williamblevins edited this page Jun 17, 2015 · 3 revisions

Table of Contents


How to create po file?

The translator derives a .po file from the template using the msginit program, then fills out the translations. msginit initializes the translations so, for instance, if we wish to create a Turkish language translation, we'd run

msginit --locale=tr --input=scons.pot

How to translate strings?

A sample entry which is in po file would look like

msgid "scons: Configure: creating %s"
msgstr ""

The translator will have to edit these, either by hand or with a translation tool like Poedit, or Emacs with its editing mode for .po files. When they are done, the entry will look like this:

msgid "scons: Configure: creating %s"
msgstr "scons: Yapılandırma: %s oluşturuluyor"

How to test translations?

The .po files are compiled into binary .mo files with msgfmt.

msgfmt tr.po -o

To test translated file, compile it into binary .mo and copy it to location which it should be in at system. (On unix-type systems, mo files should be in /usr/share/locale/{lang_code}/LC_MESSAGES or /usr/local/share/{lang_code}/LC_MESSAGES) When you run program, the program will display strings in system language, if there is an .mo file for it.

Tips for good translations

  • Don't translate literally, translate organically
    • Being bi- or multi-lingual, you undoubtedly know that the languages you speak have different structures, rhythms, tones, and inflections. Translated messages don't need to be structured the same way as the English ones: take the ideas that are presented and come up with a message that expresses the same thing in a natural way for the target language. It's the difference between creating an equal message and an equivalent message: don't replicate, replace. Even with more structural items in messages, you have creative license to adapt and change if you feel it will be more logical for, or better adapted to, your target audience.
  • Try to keep the same level of formality (or informality)
    • Each message has a different level of formality or informality. Exactly what level of formality or informality to use for each message in your target language is something you'll have to figure out on your own (or with your team), but WordPress messages (informational messages in particular) tend to have a politely informal tone in English. Try to accomplish the equivalent in the target language, within your cultural context.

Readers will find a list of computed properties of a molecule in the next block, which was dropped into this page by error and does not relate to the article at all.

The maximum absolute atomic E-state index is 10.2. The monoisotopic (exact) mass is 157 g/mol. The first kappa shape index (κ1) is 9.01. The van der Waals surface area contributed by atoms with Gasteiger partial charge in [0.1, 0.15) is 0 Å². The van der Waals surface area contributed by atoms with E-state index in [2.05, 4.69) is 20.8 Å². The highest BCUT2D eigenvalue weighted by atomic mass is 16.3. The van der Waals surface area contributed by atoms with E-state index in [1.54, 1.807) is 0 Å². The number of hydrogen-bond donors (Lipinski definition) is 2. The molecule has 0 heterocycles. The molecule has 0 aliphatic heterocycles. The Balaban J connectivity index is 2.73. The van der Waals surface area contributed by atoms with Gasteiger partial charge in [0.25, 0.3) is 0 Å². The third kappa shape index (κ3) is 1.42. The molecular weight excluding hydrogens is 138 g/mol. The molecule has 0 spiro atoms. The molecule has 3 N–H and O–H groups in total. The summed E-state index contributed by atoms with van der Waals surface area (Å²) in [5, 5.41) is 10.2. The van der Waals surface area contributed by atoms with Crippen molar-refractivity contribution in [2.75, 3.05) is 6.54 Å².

• Don't use slang or audience-specific terms
    • Some amount of terminology is to be expected in a blog, but refrain from using colloquialisms that only the "in" crowd will get. If the uninitiated blogger were to install WordPress in your language, would they know what the term means? Words like pingback, trackback, and feed are exceptions to this rule; they're terminology that are typically difficult to translate, and many translators choose to leave in English.
  • Read other software's localizations in your language
    • If you get stuck or need direction, try reading through the translations of other popular software tools to get a feel for what terms are commonly used, how formality is addressed, etc. Of course, WordPress has its own tone and feel, so keep that in mind when you're reading other localizations, but feel free to dig up UI terms and the like to maintain consistency with other software in your language.

Can I be a translator?

You need to be truly bilingual -- fluent in both written English and the language(s) you will be translating into. Casual knowledge of either one will make translating difficult for you, or make the localization you create confusing to native speakers.

You need to be familiar with SCons and Python, as you will sometimes need to read through the SCons code to figure out the best way to translate messages.


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